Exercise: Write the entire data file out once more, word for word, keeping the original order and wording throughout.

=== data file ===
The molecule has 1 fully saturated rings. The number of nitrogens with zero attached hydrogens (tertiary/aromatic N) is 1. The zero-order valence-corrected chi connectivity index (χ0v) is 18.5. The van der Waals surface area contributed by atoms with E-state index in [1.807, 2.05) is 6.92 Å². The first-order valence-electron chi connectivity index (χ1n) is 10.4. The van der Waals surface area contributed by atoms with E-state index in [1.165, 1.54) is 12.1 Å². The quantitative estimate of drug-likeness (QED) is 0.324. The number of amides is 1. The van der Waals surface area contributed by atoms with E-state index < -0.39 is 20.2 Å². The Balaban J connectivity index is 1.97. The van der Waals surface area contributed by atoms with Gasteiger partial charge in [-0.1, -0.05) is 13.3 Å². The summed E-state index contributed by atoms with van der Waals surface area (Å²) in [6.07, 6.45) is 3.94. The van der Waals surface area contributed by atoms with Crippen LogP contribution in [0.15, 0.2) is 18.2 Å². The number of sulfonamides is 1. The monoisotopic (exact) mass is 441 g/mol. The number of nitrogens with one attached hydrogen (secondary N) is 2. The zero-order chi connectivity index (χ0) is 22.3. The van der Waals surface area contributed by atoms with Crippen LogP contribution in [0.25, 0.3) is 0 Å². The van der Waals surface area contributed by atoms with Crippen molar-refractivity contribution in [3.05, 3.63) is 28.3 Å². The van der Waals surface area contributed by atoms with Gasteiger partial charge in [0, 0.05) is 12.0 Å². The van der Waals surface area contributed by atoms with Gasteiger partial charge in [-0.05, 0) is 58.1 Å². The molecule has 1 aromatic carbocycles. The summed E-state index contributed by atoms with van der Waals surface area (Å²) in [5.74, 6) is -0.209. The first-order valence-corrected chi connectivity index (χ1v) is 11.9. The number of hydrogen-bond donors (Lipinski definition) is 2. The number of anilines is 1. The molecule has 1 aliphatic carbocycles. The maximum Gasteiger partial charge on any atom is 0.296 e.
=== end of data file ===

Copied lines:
The molecule has 1 fully saturated rings. The number of nitrogens with zero attached hydrogens (tertiary/aromatic N) is 1. The zero-order valence-corrected chi connectivity index (χ0v) is 18.5. The van der Waals surface area contributed by atoms with E-state index in [1.807, 2.05) is 6.92 Å². The first-order valence-electron chi connectivity index (χ1n) is 10.4. The van der Waals surface area contributed by atoms with E-state index in [1.165, 1.54) is 12.1 Å². The quantitative estimate of drug-likeness (QED) is 0.324. The number of amides is 1. The van der Waals surface area contributed by atoms with E-state index < -0.39 is 20.2 Å². The Balaban J connectivity index is 1.97. The van der Waals surface area contributed by atoms with Gasteiger partial charge in [-0.1, -0.05) is 13.3 Å². The summed E-state index contributed by atoms with van der Waals surface area (Å²) in [6.07, 6.45) is 3.94. The van der Waals surface area contributed by atoms with Crippen LogP contribution in [0.15, 0.2) is 18.2 Å². The number of sulfonamides is 1. The monoisotopic (exact) mass is 441 g/mol. The number of nitrogens with one attached hydrogen (secondary N) is 2. The zero-order chi connectivity index (χ0) is 22.3. The van der Waals surface area contributed by atoms with Crippen LogP contribution in [0.25, 0.3) is 0 Å². The van der Waals surface area contributed by atoms with Crippen molar-refractivity contribution in [3.05, 3.63) is 28.3 Å². The van der Waals surface area contributed by atoms with Gasteiger partial charge in [0, 0.05) is 12.0 Å². The van der Waals surface area contributed by atoms with Gasteiger partial charge in [-0.05, 0) is 58.1 Å². The molecule has 1 aromatic carbocycles. The summed E-state index contributed by atoms with van der Waals surface area (Å²) in [5.74, 6) is -0.209. The first-order valence-corrected chi connectivity index (χ1v) is 11.9. The number of hydrogen-bond donors (Lipinski definition) is 2. The number of anilines is 1. The molecule has 1 aliphatic carbocycles. The maximum Gasteiger partial charge on any atom is 0.296 e.